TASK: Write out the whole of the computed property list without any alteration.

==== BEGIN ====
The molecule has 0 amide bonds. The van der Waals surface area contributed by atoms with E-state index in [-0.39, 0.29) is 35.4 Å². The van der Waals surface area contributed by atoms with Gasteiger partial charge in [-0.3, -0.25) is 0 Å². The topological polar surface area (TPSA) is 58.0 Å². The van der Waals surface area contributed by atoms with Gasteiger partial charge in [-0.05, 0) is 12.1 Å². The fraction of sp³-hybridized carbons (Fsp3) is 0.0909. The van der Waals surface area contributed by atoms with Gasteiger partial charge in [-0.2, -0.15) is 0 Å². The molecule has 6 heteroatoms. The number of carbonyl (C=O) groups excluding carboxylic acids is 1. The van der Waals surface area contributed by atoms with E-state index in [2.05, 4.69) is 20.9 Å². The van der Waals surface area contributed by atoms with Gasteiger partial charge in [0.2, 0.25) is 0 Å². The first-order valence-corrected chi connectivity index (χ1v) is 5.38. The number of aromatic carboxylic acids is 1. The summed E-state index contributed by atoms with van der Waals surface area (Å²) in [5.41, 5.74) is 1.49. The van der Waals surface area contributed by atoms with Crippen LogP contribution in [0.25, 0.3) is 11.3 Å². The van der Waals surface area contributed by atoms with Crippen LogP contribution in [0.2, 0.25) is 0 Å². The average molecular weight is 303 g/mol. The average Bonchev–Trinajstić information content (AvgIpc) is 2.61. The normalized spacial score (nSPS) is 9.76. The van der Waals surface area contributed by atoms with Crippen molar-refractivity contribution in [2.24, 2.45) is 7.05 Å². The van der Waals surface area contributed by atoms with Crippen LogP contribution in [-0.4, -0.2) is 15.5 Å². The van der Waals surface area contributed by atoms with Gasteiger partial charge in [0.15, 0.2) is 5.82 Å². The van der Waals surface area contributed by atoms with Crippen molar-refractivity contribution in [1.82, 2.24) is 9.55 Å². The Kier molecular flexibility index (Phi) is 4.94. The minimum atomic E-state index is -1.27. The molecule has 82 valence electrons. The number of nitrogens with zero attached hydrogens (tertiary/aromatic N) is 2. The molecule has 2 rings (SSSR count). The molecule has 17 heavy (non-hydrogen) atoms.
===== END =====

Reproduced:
The molecule has 0 amide bonds. The van der Waals surface area contributed by atoms with E-state index in [-0.39, 0.29) is 35.4 Å². The van der Waals surface area contributed by atoms with Gasteiger partial charge in [-0.3, -0.25) is 0 Å². The topological polar surface area (TPSA) is 58.0 Å². The van der Waals surface area contributed by atoms with Gasteiger partial charge in [-0.05, 0) is 12.1 Å². The fraction of sp³-hybridized carbons (Fsp3) is 0.0909. The van der Waals surface area contributed by atoms with Gasteiger partial charge in [-0.2, -0.15) is 0 Å². The molecule has 6 heteroatoms. The number of carbonyl (C=O) groups excluding carboxylic acids is 1. The van der Waals surface area contributed by atoms with E-state index in [2.05, 4.69) is 20.9 Å². The van der Waals surface area contributed by atoms with Gasteiger partial charge in [0.2, 0.25) is 0 Å². The first-order valence-corrected chi connectivity index (χ1v) is 5.38. The number of aromatic carboxylic acids is 1. The summed E-state index contributed by atoms with van der Waals surface area (Å²) in [5.41, 5.74) is 1.49. The van der Waals surface area contributed by atoms with Crippen LogP contribution in [0.25, 0.3) is 11.3 Å². The van der Waals surface area contributed by atoms with Crippen LogP contribution in [0.2, 0.25) is 0 Å². The average molecular weight is 303 g/mol. The average Bonchev–Trinajstić information content (AvgIpc) is 2.61. The normalized spacial score (nSPS) is 9.76. The van der Waals surface area contributed by atoms with Crippen molar-refractivity contribution in [2.24, 2.45) is 7.05 Å². The van der Waals surface area contributed by atoms with Crippen LogP contribution in [-0.4, -0.2) is 15.5 Å². The van der Waals surface area contributed by atoms with Gasteiger partial charge in [0.15, 0.2) is 5.82 Å². The van der Waals surface area contributed by atoms with Crippen molar-refractivity contribution in [1.82, 2.24) is 9.55 Å². The Kier molecular flexibility index (Phi) is 4.94. The minimum atomic E-state index is -1.27. The molecule has 82 valence electrons. The number of nitrogens with zero attached hydrogens (tertiary/aromatic N) is 2. The molecule has 2 rings (SSSR count). The molecule has 17 heavy (non-hydrogen) atoms.